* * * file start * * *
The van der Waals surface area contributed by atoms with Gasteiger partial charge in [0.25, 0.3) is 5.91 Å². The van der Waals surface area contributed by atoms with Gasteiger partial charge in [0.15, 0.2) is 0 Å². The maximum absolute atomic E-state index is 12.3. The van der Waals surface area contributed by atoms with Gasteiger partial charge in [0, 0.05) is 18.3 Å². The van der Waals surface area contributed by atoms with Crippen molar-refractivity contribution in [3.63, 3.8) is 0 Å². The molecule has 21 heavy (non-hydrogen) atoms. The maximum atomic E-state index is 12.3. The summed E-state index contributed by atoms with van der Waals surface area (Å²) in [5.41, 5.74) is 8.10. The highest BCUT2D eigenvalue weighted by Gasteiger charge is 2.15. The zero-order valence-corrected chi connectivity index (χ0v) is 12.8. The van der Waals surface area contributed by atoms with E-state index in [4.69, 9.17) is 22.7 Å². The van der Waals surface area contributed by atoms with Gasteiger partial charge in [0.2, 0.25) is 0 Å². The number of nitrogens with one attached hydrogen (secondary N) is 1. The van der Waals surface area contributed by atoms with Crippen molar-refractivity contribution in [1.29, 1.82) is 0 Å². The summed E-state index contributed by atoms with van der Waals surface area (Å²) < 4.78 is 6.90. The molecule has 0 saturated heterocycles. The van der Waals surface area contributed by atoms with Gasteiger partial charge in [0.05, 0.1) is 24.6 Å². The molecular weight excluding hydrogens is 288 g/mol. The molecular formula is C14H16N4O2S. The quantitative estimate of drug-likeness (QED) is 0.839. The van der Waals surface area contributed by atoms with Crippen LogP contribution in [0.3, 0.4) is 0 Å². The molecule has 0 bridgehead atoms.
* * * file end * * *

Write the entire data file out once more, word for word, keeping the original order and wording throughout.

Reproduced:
The van der Waals surface area contributed by atoms with Gasteiger partial charge in [0.25, 0.3) is 5.91 Å². The van der Waals surface area contributed by atoms with Gasteiger partial charge in [0.15, 0.2) is 0 Å². The maximum absolute atomic E-state index is 12.3. The van der Waals surface area contributed by atoms with Gasteiger partial charge in [0, 0.05) is 18.3 Å². The van der Waals surface area contributed by atoms with Crippen molar-refractivity contribution in [3.63, 3.8) is 0 Å². The molecule has 21 heavy (non-hydrogen) atoms. The maximum atomic E-state index is 12.3. The summed E-state index contributed by atoms with van der Waals surface area (Å²) in [5.41, 5.74) is 8.10. The highest BCUT2D eigenvalue weighted by Gasteiger charge is 2.15. The zero-order valence-corrected chi connectivity index (χ0v) is 12.8. The van der Waals surface area contributed by atoms with E-state index in [4.69, 9.17) is 22.7 Å². The van der Waals surface area contributed by atoms with Gasteiger partial charge in [0.2, 0.25) is 0 Å². The number of nitrogens with one attached hydrogen (secondary N) is 1. The van der Waals surface area contributed by atoms with Crippen molar-refractivity contribution in [1.29, 1.82) is 0 Å². The summed E-state index contributed by atoms with van der Waals surface area (Å²) < 4.78 is 6.90. The molecule has 0 saturated heterocycles. The van der Waals surface area contributed by atoms with Gasteiger partial charge in [0.05, 0.1) is 24.6 Å². The molecular weight excluding hydrogens is 288 g/mol. The molecular formula is C14H16N4O2S. The quantitative estimate of drug-likeness (QED) is 0.839. The van der Waals surface area contributed by atoms with Crippen LogP contribution in [0.3, 0.4) is 0 Å². The molecule has 0 bridgehead atoms.